Well, that was easy.
As I stated earlier, I’ve been able to do almost all of my school work using the iPad Pro. The work that I didn’t do with it was more into the realm of stuff I needed for Broadcast–video editing, compiling, saving and sharing, moving files to the TriCaster for our Broadcast sessions. Even then, 90% of that could have been done in iMovie, but I wanted to use an app with more features, so I turned to my MacBook Pro for Final Cut Pro X. Even then, getting the stuff to the TriCaster required using a flash drive, which is a bit more dicey with an iPad.
Is there a learning curve?
Depends. I’ve used iOS devices for since 2009, so I’m used to the ecosystem and how to think through a problem and solution. That being said, I do think the learning curve is no more or less than that of the Chromebook. You just have to poke around and try things until you find something that works for you.
For me, this works. I love it, and I enjoy using it, even when doing “work”. That’s a good sign to me. Tech is cool and interesting and everything, but I think that unless you like it, unless you enjoy working with that particular piece of tech, it’s not worth it. For you, if you love working with the Surface Pro, then use that. If you love a desktop and Windows, then use those. In learning about Tech and the combination of software and hardware, there is no best answer. There’s the answer that works for you. And I think that in teacher’s lives, sometimes that’s all we can hope for. The status quo. There’s a lot of other things to consider: grading, duty schedules, parent emails/meetings/phone calls, IPPs, lesson plans, curriculum mapping, meetings, actual teaching, lesson prep, etc.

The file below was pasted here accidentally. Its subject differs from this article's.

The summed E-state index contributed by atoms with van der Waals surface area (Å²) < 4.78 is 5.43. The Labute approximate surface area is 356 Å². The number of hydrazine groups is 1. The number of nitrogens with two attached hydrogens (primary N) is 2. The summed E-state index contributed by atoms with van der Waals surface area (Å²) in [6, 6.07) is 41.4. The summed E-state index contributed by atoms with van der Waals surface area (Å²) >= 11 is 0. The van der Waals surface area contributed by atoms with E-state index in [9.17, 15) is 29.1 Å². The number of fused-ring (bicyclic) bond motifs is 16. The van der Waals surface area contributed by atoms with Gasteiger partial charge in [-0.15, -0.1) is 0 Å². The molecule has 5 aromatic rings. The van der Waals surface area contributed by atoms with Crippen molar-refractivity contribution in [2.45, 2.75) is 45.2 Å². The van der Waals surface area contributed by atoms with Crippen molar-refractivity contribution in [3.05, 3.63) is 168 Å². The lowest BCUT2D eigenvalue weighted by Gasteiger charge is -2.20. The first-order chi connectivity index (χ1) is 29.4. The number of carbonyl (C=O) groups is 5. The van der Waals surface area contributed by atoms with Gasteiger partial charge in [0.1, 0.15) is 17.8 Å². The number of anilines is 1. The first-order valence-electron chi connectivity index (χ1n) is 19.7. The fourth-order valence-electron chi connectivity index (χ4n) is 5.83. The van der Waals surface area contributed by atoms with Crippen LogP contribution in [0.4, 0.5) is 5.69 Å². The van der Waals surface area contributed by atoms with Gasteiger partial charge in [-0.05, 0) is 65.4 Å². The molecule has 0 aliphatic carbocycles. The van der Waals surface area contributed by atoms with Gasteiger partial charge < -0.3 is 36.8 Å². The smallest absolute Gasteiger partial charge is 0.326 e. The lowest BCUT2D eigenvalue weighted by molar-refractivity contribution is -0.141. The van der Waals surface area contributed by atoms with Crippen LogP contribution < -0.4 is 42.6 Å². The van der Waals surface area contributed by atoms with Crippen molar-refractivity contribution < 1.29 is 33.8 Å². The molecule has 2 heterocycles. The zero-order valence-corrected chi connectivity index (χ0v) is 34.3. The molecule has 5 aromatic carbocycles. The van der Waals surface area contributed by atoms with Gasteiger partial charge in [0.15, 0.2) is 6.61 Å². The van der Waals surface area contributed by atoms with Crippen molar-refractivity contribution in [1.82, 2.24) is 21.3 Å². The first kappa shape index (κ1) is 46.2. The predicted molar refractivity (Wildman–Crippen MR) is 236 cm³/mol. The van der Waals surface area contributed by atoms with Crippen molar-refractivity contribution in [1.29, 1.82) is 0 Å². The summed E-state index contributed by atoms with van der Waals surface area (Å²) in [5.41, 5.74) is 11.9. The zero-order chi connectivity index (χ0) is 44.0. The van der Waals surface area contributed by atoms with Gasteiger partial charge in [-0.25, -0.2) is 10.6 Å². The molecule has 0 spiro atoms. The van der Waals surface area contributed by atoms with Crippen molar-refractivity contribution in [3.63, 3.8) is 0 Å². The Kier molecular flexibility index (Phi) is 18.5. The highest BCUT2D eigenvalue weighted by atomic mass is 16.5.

I these challenges have also reminded me to take risks. To try something new. To experiment. Tell the kids you’re trying it. Tell them it might fail. Be open to everyone. Teachers, as well as being busy and keeping the status quo going, also forget to push themselves sometimes. We forget that we have to upskill ourselves all the time. That’s more than just downloading and trying Snapchat because “the kids use it.” It’s learning the tools, it’s figuring out what they can and can’t do, so that we can relay that information to our students. It’s not about knowing everything about Tech, it’s about being open for change and new things. If we can model that, I think we’ve succeeded with our students.
And with that, folks, the #iPadProDecemberChallenge is officially complete.
Welcome to 2018.